Inflammatory bowel diseases (IBD), which include Crohn’s disease and ulcerative colitis, affect as many as three million Americans, most of whom are diagnosed before age 35. These chronic, life-long conditions can be treated but not cured, so as a result IBD can significantly affect a patient’s quality of life and may have a high financial load. Up until now, traditional medicine has taken a linear view of treatment options by focusing only on addressing and commonly suppressing symptoms, ignoring the impact of the whole person; their mind, body or lifestyle, causing many patients continuing the struggle.
In contrast, the Functional Medicine approach to Inflammatory Bowel Diseases (IBD) is the most healing road to optimal health. It focuses on addressing the root cause of the imbalance that is generating the symptoms. To do this, functional medicine doctors rely on many tools and methods, including but not limited to: food plan and balanced nutrition, lifestyle modifications, acupuncture, homeopathy and mindfulness therapy.
Gas, bloating, constipation, diarrhea, urgency, and painful cramping—these are just some of the many difficult symptoms that come along with inflammatory bowel disease. Inflammation in the gastrointestinal tract can become debilitating if left untreated, but an integrated functional medical approach can help restore the natural balance to a patient’s digestive system. The digestive system is one of the most important and sensitive biological systems in the body, critical to overall health and well-being. Also, we now know that the immune system is very reactive to the environment, so when we look at Crohn’s and ulcerative colitis, there is a genetic component in some but the escalation of these diseases worldwide in the last twenty years is not genetically founded, so something about the environment (such as what we are exposed to or consume) plays a fundamental role.
Functional medicine’s approach is like building a house, starting by building a foundation which is a healthy lifestyle, a healthy environment, and a personalized food plan. We need to return to the roots and start to cultivate a healthy inner environment – a strong microbiome that supports the rest of the body. Treating inflammatory diseases of the bowel can be challenging: genes, food, gut microbes and disrupted immune function – all contribute. Functional medicine is really a paradigm shift, progressing from the medications that suppress symptoms or a reactive immune system to addressing the underlying cause of the problem.
In our functional medicine of Healthy Wealthy & Wise Medical PC along with Dr.Elena Klimenko, we address the underlying causes of IBD disease, using a systems-oriented approach and engaging both patient and practitioner in a therapeutic partnership. It’s really all about approaching these diseases by looking at the wholeness of the patients and identifying the root causes, which may vary for each patient.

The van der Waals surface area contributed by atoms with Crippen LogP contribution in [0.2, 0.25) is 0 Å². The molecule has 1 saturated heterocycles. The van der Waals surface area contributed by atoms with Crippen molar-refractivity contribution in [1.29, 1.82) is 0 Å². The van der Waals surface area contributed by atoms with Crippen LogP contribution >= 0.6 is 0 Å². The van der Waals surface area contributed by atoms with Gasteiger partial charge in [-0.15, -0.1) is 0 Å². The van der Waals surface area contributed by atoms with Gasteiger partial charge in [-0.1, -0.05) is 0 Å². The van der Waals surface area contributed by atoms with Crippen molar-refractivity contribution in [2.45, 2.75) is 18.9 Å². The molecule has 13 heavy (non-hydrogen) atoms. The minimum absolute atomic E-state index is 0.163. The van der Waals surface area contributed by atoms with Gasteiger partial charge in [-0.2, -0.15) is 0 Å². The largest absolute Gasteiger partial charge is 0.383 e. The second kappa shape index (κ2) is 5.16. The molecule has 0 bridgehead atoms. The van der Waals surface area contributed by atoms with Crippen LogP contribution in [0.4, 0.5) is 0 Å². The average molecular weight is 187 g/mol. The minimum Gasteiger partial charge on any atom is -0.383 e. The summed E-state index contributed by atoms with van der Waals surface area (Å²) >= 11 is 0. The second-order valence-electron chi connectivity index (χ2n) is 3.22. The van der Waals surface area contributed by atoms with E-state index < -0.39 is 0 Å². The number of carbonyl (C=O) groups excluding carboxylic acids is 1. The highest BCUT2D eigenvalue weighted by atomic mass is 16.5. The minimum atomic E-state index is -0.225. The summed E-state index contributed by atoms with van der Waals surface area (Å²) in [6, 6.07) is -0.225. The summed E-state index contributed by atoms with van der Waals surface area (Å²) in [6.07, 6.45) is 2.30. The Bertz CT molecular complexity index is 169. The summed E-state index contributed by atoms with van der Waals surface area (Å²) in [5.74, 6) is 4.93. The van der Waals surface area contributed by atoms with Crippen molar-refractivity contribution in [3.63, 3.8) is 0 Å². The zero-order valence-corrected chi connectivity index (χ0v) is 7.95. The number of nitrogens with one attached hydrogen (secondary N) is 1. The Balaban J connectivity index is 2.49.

There is so much we can do for patients with IBD, which can be done in parallel with conventional medicine. Healing takes time, but the functional medicine approach is the most certain road for optimal health. It is an evolution in the practice of medicine that better addresses the healthcare needs of the 21st century.
As an experienced functional medicine expert with an integrated combination of Western medicine and traditional Eastern practice, Dr. Elena Klimeko can assess the numerous factors of you that can affect your immune system – potential environmental toxins, lifestyle, stress, diet, medication, allergies, and sleep habits – to uncover the root cause of your IBD diseases. If you would like to get more information or to schedule a consultation, please call her office at 212-696-4325.
When it comes to medicine and treatment in the western world conventional doctors have put themselves and their patients into a bubble. Examining the body in only specific areas can cause traditional doctors to miss the big picture in the disease process.
While conventional medicine is great for treating acute care and trauma it has trouble treating and preventing chronic diseases and persistent, undiagnosed symptoms.
Treatments which work for some might not work with others and this is where integrative medicine comes in. By using non-traditional medicine and natural therapies integrative medicine is also able to incorporate state-of-the-art conventional medical treatments and therapies – the best of both worlds!
What is Integrative Medicine?
Integrative medicine is a healing-oriented medicine which takes into account your whole person including mind, body, spirit, and community. It includes all aspects of your lifestyle habits and is patient-focused.
With conventional medicine, also known in today’s world as Western medicine, doctors are mainly focused on certain areas of the body. This traditional type of medicine treats the signs and symptoms of disease through medication and/or surgery.
This practice of medicine focuses on the bigger picture and incorporates an alternative approach as well as a conventional approach. This broad approach of integrative medicine aims to treat the full person – not just the signs and symptoms of the disease.
It is now being recognized as a successful approach to addressing the chronic disease epidemic in our nation.
Types of Integrative Medicine
Integrative medicine uses individualized treatment plans which best suits your needs and wants. With integrative medicine, it gives you empowerment through your own decision making in your treatment and care plan.
Andrew Weil, MD played a major role in codifying and establishing the emerging field of integrative medicine. His focus on treating and caring for the whole person integrates scientifically-validated therapies of conventional medicine with complementary and alternative medicine (CAM).